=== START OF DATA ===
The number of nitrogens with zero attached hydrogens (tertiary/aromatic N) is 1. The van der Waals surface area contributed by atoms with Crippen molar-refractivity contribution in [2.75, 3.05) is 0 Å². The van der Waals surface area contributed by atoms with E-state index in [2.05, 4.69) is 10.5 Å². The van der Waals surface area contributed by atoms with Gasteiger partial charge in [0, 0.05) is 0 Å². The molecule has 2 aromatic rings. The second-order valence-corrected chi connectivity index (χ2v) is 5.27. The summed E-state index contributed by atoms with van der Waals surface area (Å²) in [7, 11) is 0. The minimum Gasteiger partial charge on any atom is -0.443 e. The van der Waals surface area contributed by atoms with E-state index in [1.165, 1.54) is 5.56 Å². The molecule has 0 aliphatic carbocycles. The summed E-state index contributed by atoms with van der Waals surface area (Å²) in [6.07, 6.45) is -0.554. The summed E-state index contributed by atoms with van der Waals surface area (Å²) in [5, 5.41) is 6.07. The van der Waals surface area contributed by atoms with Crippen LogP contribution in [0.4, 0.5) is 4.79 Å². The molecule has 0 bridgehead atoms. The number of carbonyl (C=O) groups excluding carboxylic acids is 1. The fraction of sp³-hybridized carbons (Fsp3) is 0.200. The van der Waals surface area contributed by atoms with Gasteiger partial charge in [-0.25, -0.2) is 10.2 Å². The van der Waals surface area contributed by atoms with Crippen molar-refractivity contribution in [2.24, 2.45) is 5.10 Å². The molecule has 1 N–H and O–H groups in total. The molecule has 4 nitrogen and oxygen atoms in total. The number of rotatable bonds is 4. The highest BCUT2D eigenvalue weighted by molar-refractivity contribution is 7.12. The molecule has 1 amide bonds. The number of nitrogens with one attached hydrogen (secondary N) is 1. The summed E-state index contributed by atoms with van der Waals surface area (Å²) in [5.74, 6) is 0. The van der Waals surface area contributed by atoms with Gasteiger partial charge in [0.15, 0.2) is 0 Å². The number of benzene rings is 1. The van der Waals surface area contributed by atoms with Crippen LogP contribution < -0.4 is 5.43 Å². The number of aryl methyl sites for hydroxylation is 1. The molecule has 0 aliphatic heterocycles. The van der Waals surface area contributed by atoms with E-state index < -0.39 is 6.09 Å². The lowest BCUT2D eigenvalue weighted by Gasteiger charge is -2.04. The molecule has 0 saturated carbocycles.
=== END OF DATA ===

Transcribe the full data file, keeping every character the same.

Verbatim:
The number of nitrogens with zero attached hydrogens (tertiary/aromatic N) is 1. The van der Waals surface area contributed by atoms with Crippen molar-refractivity contribution in [2.75, 3.05) is 0 Å². The van der Waals surface area contributed by atoms with E-state index in [2.05, 4.69) is 10.5 Å². The van der Waals surface area contributed by atoms with Gasteiger partial charge in [0, 0.05) is 0 Å². The molecule has 2 aromatic rings. The second-order valence-corrected chi connectivity index (χ2v) is 5.27. The summed E-state index contributed by atoms with van der Waals surface area (Å²) in [7, 11) is 0. The minimum Gasteiger partial charge on any atom is -0.443 e. The van der Waals surface area contributed by atoms with E-state index in [1.165, 1.54) is 5.56 Å². The molecule has 0 aliphatic carbocycles. The summed E-state index contributed by atoms with van der Waals surface area (Å²) in [6.07, 6.45) is -0.554. The summed E-state index contributed by atoms with van der Waals surface area (Å²) in [5, 5.41) is 6.07. The van der Waals surface area contributed by atoms with Crippen LogP contribution in [0.4, 0.5) is 4.79 Å². The molecule has 0 bridgehead atoms. The number of carbonyl (C=O) groups excluding carboxylic acids is 1. The fraction of sp³-hybridized carbons (Fsp3) is 0.200. The van der Waals surface area contributed by atoms with Gasteiger partial charge in [-0.25, -0.2) is 10.2 Å². The van der Waals surface area contributed by atoms with Crippen molar-refractivity contribution in [2.24, 2.45) is 5.10 Å². The molecule has 1 N–H and O–H groups in total. The molecule has 4 nitrogen and oxygen atoms in total. The number of rotatable bonds is 4. The highest BCUT2D eigenvalue weighted by molar-refractivity contribution is 7.12. The molecule has 1 amide bonds. The number of nitrogens with one attached hydrogen (secondary N) is 1. The summed E-state index contributed by atoms with van der Waals surface area (Å²) in [5.74, 6) is 0. The van der Waals surface area contributed by atoms with Gasteiger partial charge in [0.15, 0.2) is 0 Å². The number of benzene rings is 1. The van der Waals surface area contributed by atoms with Crippen LogP contribution < -0.4 is 5.43 Å². The number of aryl methyl sites for hydroxylation is 1. The molecule has 0 aliphatic heterocycles. The van der Waals surface area contributed by atoms with E-state index < -0.39 is 6.09 Å². The lowest BCUT2D eigenvalue weighted by Gasteiger charge is -2.04. The molecule has 0 saturated carbocycles.